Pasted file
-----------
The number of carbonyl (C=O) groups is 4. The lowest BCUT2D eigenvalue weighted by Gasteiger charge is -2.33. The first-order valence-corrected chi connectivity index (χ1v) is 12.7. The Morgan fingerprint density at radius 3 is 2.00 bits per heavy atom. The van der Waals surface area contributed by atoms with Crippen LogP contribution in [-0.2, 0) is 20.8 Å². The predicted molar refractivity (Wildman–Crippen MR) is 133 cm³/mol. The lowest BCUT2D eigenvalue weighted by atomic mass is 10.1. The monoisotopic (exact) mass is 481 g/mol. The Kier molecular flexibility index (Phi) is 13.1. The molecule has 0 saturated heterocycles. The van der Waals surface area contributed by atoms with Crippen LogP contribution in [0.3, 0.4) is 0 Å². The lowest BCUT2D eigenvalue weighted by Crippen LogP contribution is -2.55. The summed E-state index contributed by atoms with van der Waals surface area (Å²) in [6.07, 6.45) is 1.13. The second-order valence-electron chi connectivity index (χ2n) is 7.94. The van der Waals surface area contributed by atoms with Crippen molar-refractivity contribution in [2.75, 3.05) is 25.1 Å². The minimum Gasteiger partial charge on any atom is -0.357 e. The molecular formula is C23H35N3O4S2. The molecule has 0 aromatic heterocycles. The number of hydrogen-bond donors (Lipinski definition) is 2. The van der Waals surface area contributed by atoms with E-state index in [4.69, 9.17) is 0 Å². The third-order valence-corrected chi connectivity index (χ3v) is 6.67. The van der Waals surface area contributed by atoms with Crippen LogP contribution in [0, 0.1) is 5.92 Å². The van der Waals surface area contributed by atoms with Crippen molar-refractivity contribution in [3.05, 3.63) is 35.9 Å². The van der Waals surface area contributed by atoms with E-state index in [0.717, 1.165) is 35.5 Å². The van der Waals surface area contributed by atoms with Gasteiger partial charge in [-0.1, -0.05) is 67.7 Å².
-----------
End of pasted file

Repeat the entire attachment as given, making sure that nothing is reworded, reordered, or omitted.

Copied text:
The number of carbonyl (C=O) groups is 4. The lowest BCUT2D eigenvalue weighted by Gasteiger charge is -2.33. The first-order valence-corrected chi connectivity index (χ1v) is 12.7. The Morgan fingerprint density at radius 3 is 2.00 bits per heavy atom. The van der Waals surface area contributed by atoms with Crippen LogP contribution in [-0.2, 0) is 20.8 Å². The predicted molar refractivity (Wildman–Crippen MR) is 133 cm³/mol. The lowest BCUT2D eigenvalue weighted by atomic mass is 10.1. The monoisotopic (exact) mass is 481 g/mol. The Kier molecular flexibility index (Phi) is 13.1. The molecule has 0 saturated heterocycles. The van der Waals surface area contributed by atoms with Crippen LogP contribution in [0.3, 0.4) is 0 Å². The lowest BCUT2D eigenvalue weighted by Crippen LogP contribution is -2.55. The summed E-state index contributed by atoms with van der Waals surface area (Å²) in [6.07, 6.45) is 1.13. The second-order valence-electron chi connectivity index (χ2n) is 7.94. The van der Waals surface area contributed by atoms with Crippen molar-refractivity contribution in [2.75, 3.05) is 25.1 Å². The minimum Gasteiger partial charge on any atom is -0.357 e. The molecular formula is C23H35N3O4S2. The molecule has 0 aromatic heterocycles. The number of hydrogen-bond donors (Lipinski definition) is 2. The van der Waals surface area contributed by atoms with E-state index in [4.69, 9.17) is 0 Å². The third-order valence-corrected chi connectivity index (χ3v) is 6.67. The van der Waals surface area contributed by atoms with Crippen LogP contribution in [0, 0.1) is 5.92 Å². The van der Waals surface area contributed by atoms with Crippen molar-refractivity contribution in [3.05, 3.63) is 35.9 Å². The van der Waals surface area contributed by atoms with E-state index in [0.717, 1.165) is 35.5 Å². The van der Waals surface area contributed by atoms with Gasteiger partial charge in [-0.1, -0.05) is 67.7 Å².